‘Sup readers? Welcome to this week’s On The Shelf, a column expressly dedicated to brand new literature, because readers are superfans, too! Each week, I pick apart a new release and let you know if it’s worth enough hype to merit a physical copy, if it will better serve you as an ebook, or if it’s not worth your attention. There are so many books, so little time, and not all of them can be winners. Particularly around the holidays, when you may be stretching your book budget thin— not necessarily to treat yourself, but to share the gift of stories with other people.
This week’s read was Foolish Hearts Emma Mills. Foolish Hearts is a short, fluffy contemporary with a drama geek twist— I started it on Tuesday (the day of the book’s release) and devoured it in a few hours. It was nothing short of YA perfection. But I’m getting ahead of myself. Let’s start with a summary:
When Claudia accidentally overhears— okay, it was 50% accidental, 50% she was too invested in eavesdropping to excuse herself. Plus, it’s not like she could reveal herself, that would be awkward— a massive, break-up-inducing fight between sweet, approachable Paige and steely, stern Iris, the “It” couple at her school (an incredibly competitive, elite, all-girls institution), Iris promises to make Claudia’s life hell. But neither of them are expecting, or thrilled, when they’re paired up in class to write a paper, and further commandeered to work on the school production of A Midsummer Night Dream— a joint effort between their school and the boys’ school just across the way.
But being forced to participate in a play is the best thing for shy, reticent Claudia— its medically-proven benefits include: meeting an eccentric boy with adorable dimples, becoming a fan of a surprisingly-catchy boy band in a completely unironic way, and unexpected (but genuine all the same) friendships.
That’s right! Swoon-worthy love interests, boy bands, high school hijinks! What more could you ask for from a YA contemporary that aspires to be soft as a marshmallow and succeeds tenfold, but leaves a mark anyway?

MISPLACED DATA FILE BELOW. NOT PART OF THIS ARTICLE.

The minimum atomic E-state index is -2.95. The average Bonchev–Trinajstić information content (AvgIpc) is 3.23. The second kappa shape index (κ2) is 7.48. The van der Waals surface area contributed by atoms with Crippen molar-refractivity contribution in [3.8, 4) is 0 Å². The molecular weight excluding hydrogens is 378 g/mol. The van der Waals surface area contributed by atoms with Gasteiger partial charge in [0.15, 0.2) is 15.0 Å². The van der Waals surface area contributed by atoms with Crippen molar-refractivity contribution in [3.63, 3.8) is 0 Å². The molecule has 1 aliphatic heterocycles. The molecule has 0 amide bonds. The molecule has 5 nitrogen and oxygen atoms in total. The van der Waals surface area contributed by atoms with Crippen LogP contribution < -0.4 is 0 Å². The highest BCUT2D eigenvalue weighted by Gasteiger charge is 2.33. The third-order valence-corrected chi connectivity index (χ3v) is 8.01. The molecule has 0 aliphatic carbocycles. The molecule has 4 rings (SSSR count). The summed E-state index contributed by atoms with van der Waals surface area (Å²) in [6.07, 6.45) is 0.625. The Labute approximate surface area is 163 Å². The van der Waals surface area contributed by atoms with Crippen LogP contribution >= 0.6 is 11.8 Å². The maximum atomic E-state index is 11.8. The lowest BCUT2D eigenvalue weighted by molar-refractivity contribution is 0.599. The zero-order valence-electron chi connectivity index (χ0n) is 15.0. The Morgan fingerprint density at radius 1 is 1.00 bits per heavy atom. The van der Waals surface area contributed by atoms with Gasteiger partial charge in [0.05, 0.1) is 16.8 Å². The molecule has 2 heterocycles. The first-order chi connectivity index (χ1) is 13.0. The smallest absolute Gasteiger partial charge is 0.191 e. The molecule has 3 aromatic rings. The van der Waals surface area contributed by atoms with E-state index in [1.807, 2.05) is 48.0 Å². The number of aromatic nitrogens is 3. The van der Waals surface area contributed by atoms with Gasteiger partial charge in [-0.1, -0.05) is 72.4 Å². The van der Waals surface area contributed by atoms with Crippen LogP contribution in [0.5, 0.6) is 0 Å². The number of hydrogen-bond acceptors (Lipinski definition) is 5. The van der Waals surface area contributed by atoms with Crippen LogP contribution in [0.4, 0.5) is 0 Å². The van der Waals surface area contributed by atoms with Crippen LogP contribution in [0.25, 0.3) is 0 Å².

Mills’s characters are no doubt the best part of this novel. She has a knack for writing people who could actually exist. The humour (and there is tons of it. I really appreciated this because it was so true-to-life. You can be reading an emotional scene and one snarky comment slips in, and it’s like a cherry on top of the well-written sundae) is organic, the emotion is palpable, and the book itself is perfectly-paced. Nothing ever drags, and Mills has a unique way of expressing other people’s thoughts and feelings, though Claudia is the main character and the book is written in first person.
I also really liked Gideon. Hyper-friendly, hyper-eccentric, and hyperactive in general, the chemistry between he and Claudia was off the charts. One of the things I absolutely judge when romance is involved in a plotline is how authentic it is, and Mills gets all the points for making Claudia and Gideon a real, true OTP.
Not only do I want everyone who loves YA contemporary to get this book over the holidays, but I also want a TV adaptation of it ASAP.
Foolish Hearts has absolutely earned its place on the shelf, and if you want to join in on the fun (this book is so much fun), you can pick up a copy here.
On The Shelf rating: 5 foolish hearts out of 5